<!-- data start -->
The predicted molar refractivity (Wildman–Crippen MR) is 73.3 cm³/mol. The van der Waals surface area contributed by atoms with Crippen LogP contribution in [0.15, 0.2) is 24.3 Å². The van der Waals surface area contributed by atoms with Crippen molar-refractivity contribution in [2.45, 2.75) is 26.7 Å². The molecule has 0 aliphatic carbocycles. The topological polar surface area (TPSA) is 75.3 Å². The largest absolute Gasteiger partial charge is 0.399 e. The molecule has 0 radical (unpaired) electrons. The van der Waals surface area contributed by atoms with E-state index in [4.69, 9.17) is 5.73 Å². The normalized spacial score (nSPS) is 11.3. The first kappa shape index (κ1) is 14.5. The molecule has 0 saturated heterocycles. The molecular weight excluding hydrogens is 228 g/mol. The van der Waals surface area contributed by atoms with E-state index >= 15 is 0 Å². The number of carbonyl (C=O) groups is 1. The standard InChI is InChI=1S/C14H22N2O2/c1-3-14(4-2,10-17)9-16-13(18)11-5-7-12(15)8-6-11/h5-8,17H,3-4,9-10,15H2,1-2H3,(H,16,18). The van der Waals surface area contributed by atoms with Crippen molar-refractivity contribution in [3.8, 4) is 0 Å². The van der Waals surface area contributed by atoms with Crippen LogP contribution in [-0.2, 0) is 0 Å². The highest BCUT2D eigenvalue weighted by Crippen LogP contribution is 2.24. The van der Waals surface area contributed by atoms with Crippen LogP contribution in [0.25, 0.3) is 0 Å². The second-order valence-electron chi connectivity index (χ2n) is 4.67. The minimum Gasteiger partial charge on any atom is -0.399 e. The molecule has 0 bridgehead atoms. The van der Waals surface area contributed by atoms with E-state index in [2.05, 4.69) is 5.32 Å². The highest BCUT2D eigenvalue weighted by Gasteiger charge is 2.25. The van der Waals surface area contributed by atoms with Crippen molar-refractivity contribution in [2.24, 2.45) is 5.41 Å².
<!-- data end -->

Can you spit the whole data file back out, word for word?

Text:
The predicted molar refractivity (Wildman–Crippen MR) is 73.3 cm³/mol. The van der Waals surface area contributed by atoms with Crippen LogP contribution in [0.15, 0.2) is 24.3 Å². The van der Waals surface area contributed by atoms with Crippen molar-refractivity contribution in [2.45, 2.75) is 26.7 Å². The molecule has 0 aliphatic carbocycles. The topological polar surface area (TPSA) is 75.3 Å². The largest absolute Gasteiger partial charge is 0.399 e. The molecule has 0 radical (unpaired) electrons. The van der Waals surface area contributed by atoms with E-state index in [4.69, 9.17) is 5.73 Å². The normalized spacial score (nSPS) is 11.3. The first kappa shape index (κ1) is 14.5. The molecule has 0 saturated heterocycles. The molecular weight excluding hydrogens is 228 g/mol. The van der Waals surface area contributed by atoms with E-state index >= 15 is 0 Å². The number of carbonyl (C=O) groups is 1. The standard InChI is InChI=1S/C14H22N2O2/c1-3-14(4-2,10-17)9-16-13(18)11-5-7-12(15)8-6-11/h5-8,17H,3-4,9-10,15H2,1-2H3,(H,16,18). The van der Waals surface area contributed by atoms with Crippen molar-refractivity contribution in [3.8, 4) is 0 Å². The van der Waals surface area contributed by atoms with Crippen LogP contribution in [-0.2, 0) is 0 Å². The highest BCUT2D eigenvalue weighted by Crippen LogP contribution is 2.24. The van der Waals surface area contributed by atoms with Crippen LogP contribution in [0.25, 0.3) is 0 Å². The second-order valence-electron chi connectivity index (χ2n) is 4.67. The minimum Gasteiger partial charge on any atom is -0.399 e. The molecule has 0 bridgehead atoms. The van der Waals surface area contributed by atoms with E-state index in [2.05, 4.69) is 5.32 Å². The highest BCUT2D eigenvalue weighted by Gasteiger charge is 2.25. The van der Waals surface area contributed by atoms with Crippen molar-refractivity contribution in [2.24, 2.45) is 5.41 Å².